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Title: Characterization of intergranular fission gas bubbles in U-Mo fuel.

Abstract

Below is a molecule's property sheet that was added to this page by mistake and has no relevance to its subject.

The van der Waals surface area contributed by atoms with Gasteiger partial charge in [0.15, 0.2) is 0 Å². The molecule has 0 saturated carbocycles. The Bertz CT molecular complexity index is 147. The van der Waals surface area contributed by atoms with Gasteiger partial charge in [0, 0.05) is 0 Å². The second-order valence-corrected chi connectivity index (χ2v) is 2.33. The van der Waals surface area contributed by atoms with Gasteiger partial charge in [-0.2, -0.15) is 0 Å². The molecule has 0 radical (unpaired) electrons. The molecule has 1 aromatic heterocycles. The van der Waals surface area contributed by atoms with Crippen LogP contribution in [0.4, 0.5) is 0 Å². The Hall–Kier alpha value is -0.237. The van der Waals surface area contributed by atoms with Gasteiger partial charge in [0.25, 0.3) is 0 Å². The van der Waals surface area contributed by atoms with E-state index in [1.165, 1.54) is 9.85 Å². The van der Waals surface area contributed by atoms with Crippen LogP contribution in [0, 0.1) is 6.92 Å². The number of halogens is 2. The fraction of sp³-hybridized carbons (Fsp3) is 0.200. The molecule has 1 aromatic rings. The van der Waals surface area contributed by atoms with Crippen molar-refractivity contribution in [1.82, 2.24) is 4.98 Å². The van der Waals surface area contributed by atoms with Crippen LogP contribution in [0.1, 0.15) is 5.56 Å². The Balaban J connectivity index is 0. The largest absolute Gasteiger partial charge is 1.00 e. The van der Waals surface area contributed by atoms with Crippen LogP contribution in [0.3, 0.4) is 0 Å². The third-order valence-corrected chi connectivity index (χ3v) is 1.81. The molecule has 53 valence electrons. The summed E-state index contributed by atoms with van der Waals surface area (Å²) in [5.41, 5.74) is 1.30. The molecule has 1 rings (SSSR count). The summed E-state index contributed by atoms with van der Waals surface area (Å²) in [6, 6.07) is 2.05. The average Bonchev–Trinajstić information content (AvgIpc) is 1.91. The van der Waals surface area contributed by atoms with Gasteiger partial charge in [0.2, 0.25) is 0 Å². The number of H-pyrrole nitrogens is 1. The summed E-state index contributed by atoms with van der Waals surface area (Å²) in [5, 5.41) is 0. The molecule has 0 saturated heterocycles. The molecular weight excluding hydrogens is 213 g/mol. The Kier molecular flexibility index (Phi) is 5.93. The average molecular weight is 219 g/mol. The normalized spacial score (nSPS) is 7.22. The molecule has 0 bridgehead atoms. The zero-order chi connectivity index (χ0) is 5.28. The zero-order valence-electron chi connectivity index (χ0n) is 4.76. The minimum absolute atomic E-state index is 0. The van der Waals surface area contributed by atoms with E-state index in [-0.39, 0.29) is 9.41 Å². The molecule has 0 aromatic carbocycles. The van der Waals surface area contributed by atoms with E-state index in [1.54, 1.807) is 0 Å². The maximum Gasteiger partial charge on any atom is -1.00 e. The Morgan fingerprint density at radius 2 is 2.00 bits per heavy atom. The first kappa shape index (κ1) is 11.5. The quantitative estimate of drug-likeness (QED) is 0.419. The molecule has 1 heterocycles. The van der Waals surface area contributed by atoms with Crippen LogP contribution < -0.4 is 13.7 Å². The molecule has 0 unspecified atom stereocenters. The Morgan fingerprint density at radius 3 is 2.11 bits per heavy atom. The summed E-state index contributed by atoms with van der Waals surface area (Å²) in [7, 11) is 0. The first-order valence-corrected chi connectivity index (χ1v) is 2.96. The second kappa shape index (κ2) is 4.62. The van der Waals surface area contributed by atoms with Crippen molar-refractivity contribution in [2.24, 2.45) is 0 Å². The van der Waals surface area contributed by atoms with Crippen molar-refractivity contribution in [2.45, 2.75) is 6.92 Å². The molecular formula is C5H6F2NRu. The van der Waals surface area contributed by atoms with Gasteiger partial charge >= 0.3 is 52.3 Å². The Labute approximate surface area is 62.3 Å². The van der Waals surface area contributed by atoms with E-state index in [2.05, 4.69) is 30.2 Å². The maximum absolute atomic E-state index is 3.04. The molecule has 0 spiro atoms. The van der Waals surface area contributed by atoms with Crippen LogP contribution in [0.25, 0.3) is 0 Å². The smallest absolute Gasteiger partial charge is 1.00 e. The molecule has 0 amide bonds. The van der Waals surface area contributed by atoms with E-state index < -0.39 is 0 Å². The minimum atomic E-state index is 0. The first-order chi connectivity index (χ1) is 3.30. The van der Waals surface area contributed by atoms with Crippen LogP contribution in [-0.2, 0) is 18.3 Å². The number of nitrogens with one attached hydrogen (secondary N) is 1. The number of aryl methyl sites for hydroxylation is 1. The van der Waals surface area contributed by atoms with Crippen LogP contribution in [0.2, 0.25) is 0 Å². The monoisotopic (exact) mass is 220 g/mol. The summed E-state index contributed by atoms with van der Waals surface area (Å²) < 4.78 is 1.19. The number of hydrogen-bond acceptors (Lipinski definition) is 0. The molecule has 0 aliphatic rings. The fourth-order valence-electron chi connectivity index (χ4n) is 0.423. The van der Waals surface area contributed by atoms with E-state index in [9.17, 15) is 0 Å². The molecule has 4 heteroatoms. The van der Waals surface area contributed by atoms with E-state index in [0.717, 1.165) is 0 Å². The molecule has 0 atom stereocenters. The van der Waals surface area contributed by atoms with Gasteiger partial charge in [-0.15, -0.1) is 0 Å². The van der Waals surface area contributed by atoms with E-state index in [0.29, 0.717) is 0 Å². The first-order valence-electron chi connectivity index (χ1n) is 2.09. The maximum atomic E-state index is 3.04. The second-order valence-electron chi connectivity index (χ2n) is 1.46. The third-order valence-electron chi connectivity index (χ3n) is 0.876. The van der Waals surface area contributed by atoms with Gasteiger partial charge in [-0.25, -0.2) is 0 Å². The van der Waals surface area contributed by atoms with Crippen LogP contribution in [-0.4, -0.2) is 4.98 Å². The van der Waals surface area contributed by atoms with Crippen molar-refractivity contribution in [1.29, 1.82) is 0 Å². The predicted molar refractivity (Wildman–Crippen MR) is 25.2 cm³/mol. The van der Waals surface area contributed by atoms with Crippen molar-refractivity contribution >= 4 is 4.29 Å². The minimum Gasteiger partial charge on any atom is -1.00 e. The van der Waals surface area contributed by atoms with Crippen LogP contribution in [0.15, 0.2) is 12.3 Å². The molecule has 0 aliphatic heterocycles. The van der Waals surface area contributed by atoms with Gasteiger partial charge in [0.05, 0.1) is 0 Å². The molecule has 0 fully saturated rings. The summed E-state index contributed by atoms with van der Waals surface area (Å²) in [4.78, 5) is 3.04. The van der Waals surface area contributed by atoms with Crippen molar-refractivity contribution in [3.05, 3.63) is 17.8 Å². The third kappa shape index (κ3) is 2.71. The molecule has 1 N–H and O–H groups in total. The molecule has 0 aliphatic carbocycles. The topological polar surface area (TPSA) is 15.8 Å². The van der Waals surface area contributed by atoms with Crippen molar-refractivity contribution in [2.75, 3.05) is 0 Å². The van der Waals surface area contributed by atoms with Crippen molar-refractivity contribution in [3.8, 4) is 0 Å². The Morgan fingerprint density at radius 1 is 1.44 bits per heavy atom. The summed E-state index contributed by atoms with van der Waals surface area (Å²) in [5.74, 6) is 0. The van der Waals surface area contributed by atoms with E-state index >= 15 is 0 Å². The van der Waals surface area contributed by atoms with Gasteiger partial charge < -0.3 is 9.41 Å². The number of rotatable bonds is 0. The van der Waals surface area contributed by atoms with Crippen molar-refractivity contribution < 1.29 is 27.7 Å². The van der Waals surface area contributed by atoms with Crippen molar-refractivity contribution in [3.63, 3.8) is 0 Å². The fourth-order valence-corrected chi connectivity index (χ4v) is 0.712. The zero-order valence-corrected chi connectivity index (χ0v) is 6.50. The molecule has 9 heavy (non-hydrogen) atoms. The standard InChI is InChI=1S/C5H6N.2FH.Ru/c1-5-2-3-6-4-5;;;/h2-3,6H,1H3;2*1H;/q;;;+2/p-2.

This report can be divided into two parts: the first part, which is composed of sections 1, 2, and 3, is devoted to report the analyses of fission gas bubbles; the second part, which is in section 4, is allocated to describe the mechanistic model development. Swelling data of irradiated U-Mo alloy typically show that the kinetics of fission gas bubbles is composed of two different rates: lower initially and higher later. The transition corresponds to a burnup of {approx}0 at% U-235 (LEU) or a fission density of {approx}3 x 10{sup 21} fissions/cm{sup 3}. Scanning electron microscopy (SEM) shows that gas bubbles appear only on the grain boundaries in the pretransition regime. At intermediate burnup where the transition begins, gas bubbles are observed to spread into the intragranular regions. At high burnup, they are uniformly distributed throughout fuel. In highly irradiated U-Mo alloy fuel large-scale gas bubbles form on some fuel particle peripheries. In some cases, these bubbles appear to be interconnected and occupy the interface region between fuel and the aluminum matrix for dispersion fuel, and fuel and cladding for monolithic fuel, respectively. This is a potential performance limit for U-Mo alloy fuel. Microscopic characterization of the evolution ofmore » fission gas bubbles is necessary to understand the underlying phenomena of the macroscopic behavior of fission gas swelling that can lead to a counter measure to potential performance limit. The microscopic characterization data, particularly in the pre-transition regime, can also be used in developing a mechanistic model that predicts fission gas bubble behavior as a function of burnup and helps identify critical physical properties for the future tests. Analyses of grain and grain boundary morphology were performed. Optical micrographs and scanning electron micrographs of irradiated fuel from RERTR-1, 2, 3 and 5 tests were used. Micrographic comparisons between as-fabricated and as-irradiated fuel revealed that the site of first bubble appearance is the grain boundary. Analysis using a simple diffusion model showed that, although the difference in the Mo-content between the grain boundary and grain interior region decreased with burnup, a complete convergence in the Mo-content was not reached at the end of the test for all RERTR tests. A total of 13 plates from RERTR-1, 2, 3 and 5 tests with different as-fabrication conditions and irradiation conditions were included for gas bubble analyses. Among them, two plates contained powders {gamma}-annealed at {approx}800 C for {approx}100 hours. Most of the plates were fabricated with as-atomized powders except for two as-machined powder plates. The Mo contents were 6, 7 and 10wt%. The irradiation temperature was in the range 70-190 C and the fission rate was in the range 2.4 x 10{sup 14} - 7 x 10{sup 14} f/cm{sup 3}-s. Bubble size for both of the {gamma}-annealed powder plates is smaller than the as-atomized powder plates. The bubble size for the as-atomized powder plates increases as a function of burnup and the bubble growth rate shows signs of slowing at burnups higher than {approx}40 at% U-235 (LEU). The bubble-size distribution for all plates is a quasi-normal, with the average bubble size ranging 0.14-0.18 {micro}m. Although there are considerable errors, after an initial incubation period the average bubble size increases with fission density and shows saturation at high fission density. Bubble population (density) per unit grain boundary length was measured. The {gamma}-annealed powder plates have a higher bubble density per unit grain boundary length than the as-atomized powder plates. The measured bubble number densities per unit grain boundary length for as-atomized powder plates are approximately constant with respect to burnup. Bubble density per unit cross section area was calculated using the density per unit grain boundary length data. The grains were modeled as tetrakaidecahedrons. Direct measurements for some plates were also performed and compared with the calculated quantities. Bubble density per unit grain boundary surface area was calculated by using the density per unit grain boundary length data. These data were used as input for mechanistic modeling described in section 4. Volumetric bubble density was calculated by using density per unit grain boundary surface area. Based on these data, bubble volumetric fraction was calculated. Bubble volume fraction was also calculated by using the density per unit cross section area. Bubble volume fraction was also directly measured for some plates. These three results are comparable although the direct measurement data are slightly larger than the others. Bubble volume fraction increased as a function of burnup, reaching {approx}2% of fuel volume at 3 x 10{sup 21} f/cm{sup 3}. Fission gas bubble swelling is minor compared to that of solid fission product swelling.« less